Way Back When? The ’90s Nostalgia Boom and Why We All Long for a Simpler Time
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The word “nostalgia” evokes images of everything from classic cars to Woodstock to bellbottoms, all the way back to the golden age of Hollywood. Think James Dean in Rebel Without a Cause, not James Van Der Beek in Dawson’s Creek. But the ’90s began 30 years ago, meaning that nostalgia for that decade today is akin to nostalgia for the 1970s in the year 2000. And no one made a fuss about that.
Yes, the 1990s are officially nostalgic because, just as Paul Simon sang, “Every generation throws a hero up the pop charts,” every generation also tints their pop culture with rosy reminiscences. Now, it’s the millennial generation’s turn.
The ’90s nostalgia kick began in the early 2010s but gained serious traction in recent years, fuelled by total pop culture recall like the resurgence of the hit sitcom Friends — thanks to Netflix — including 50-year-old Jennifer Aniston, who crashed Instagram in October when she joined the social media platform with a photo of her and the Friends cast, setting a world record by amassing one million followers in just over five hours. She currently stands at 21 million followers and counting.
Of course, millennials make up close to 65 per cent of Instagram’s user base, which explains why ‘90s nostalgia accounts flourish, offering users a regular fix of the decade’s cultural headliners, from the Britney Spears/Justin Timberlake romance to Kirk Cobain candids to Dennis Rodman’s outlandish hairstyles and, of course, photos of the Friends cast.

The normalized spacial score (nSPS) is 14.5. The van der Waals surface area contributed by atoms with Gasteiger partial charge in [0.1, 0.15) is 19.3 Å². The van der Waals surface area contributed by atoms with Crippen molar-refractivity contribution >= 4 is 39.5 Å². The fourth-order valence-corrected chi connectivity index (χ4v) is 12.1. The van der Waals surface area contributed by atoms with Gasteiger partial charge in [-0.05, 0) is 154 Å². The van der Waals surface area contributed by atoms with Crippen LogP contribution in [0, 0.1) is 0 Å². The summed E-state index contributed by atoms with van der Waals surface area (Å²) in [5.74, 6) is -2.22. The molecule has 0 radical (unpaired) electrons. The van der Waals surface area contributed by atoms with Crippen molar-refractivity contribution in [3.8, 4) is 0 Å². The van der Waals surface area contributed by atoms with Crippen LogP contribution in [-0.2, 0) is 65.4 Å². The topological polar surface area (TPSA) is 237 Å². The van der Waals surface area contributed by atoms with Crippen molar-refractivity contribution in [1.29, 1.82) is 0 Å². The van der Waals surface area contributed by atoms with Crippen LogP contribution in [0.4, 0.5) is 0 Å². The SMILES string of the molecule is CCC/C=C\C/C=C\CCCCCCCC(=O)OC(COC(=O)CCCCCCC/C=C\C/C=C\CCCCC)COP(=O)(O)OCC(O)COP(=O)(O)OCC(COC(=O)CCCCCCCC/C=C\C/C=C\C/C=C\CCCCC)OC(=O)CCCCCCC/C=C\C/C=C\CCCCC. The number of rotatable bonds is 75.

Meanwhile, hit ’90s shows like Full House, Boy Meets World and Beverly Hills 90210 landed reboots as bands like Backstreet Boys, the Spice Girls, Smashing Pumpkins and Hootie and the Blowfish returned to touring. Even Canuck rocker Alanis Morissette, 45, announced she’ll hit the road in 2020 to mark the 25th anniversary of Jagged Little Pill, her seminal 1995 album, alongside fellow ’90s mainstays Liz Phair and the band Garbage. McDonald’s, meanwhile, brought back ’90s-era Happy Meal toys, lip gloss sales surged and ‘90s themed board games are hot holiday gift items in 2019.
The 1990s as Nostalgia? As If!
Rapper Vanilla Ice, 52, who dropped his hit album To the Extreme in 1990, told Rolling Stone last year that he considers the 1990s the “last truly great decade,” adding, “How would you look back at 2000 to 2017 and remember anything? How would you see somebody wearing some gear and say, ‘Hey, that’s gotta be from 2014?’ There’s no music there, there’s no pop culture, there’s no fashion that defines the generation.”
In a similar vein, Bustle’s Sophie Atkinson says, “We’re emotionally invested in the entertainment from [the ’90s] because back then, with limited access to every album/TV show/film ever, the ones you did own meant absolutely everything to us.”
In 1998, when she was 13, Toronto-based journalist and editor Randi Bergman filled a time capsule with personal items of the era — everything from Spice Girls stickers to Titanic movie ticket stubs to candy wrappers and photos of celebrity crushes. She opened the capsule in 2017 and created a viral hit when she shared the contents on Instagram, following it up with a podcast about nostalgia and now a website, Capsule 98. It’s dedicated to “the formative objects, places and experiences that shape who we are,” regardless of generation or decade.